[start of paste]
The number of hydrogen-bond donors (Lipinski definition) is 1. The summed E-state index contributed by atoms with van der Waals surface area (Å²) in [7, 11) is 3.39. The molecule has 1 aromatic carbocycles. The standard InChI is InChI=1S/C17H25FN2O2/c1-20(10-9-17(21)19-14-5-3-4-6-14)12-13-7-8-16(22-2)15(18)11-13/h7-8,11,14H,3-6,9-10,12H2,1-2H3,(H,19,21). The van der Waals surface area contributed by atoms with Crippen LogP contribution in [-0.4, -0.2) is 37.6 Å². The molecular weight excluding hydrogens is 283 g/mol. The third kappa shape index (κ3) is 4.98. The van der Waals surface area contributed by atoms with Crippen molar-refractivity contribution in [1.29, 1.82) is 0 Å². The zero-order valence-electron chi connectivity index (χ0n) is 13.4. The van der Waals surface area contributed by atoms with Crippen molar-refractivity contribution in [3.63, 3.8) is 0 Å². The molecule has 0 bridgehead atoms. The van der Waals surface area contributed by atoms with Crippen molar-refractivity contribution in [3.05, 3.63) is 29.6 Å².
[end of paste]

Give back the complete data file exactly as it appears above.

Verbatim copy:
The number of hydrogen-bond donors (Lipinski definition) is 1. The summed E-state index contributed by atoms with van der Waals surface area (Å²) in [7, 11) is 3.39. The molecule has 1 aromatic carbocycles. The standard InChI is InChI=1S/C17H25FN2O2/c1-20(10-9-17(21)19-14-5-3-4-6-14)12-13-7-8-16(22-2)15(18)11-13/h7-8,11,14H,3-6,9-10,12H2,1-2H3,(H,19,21). The van der Waals surface area contributed by atoms with Crippen LogP contribution in [-0.4, -0.2) is 37.6 Å². The molecular weight excluding hydrogens is 283 g/mol. The third kappa shape index (κ3) is 4.98. The van der Waals surface area contributed by atoms with Crippen molar-refractivity contribution in [1.29, 1.82) is 0 Å². The zero-order valence-electron chi connectivity index (χ0n) is 13.4. The van der Waals surface area contributed by atoms with Crippen molar-refractivity contribution in [3.63, 3.8) is 0 Å². The molecule has 0 bridgehead atoms. The van der Waals surface area contributed by atoms with Crippen molar-refractivity contribution in [3.05, 3.63) is 29.6 Å².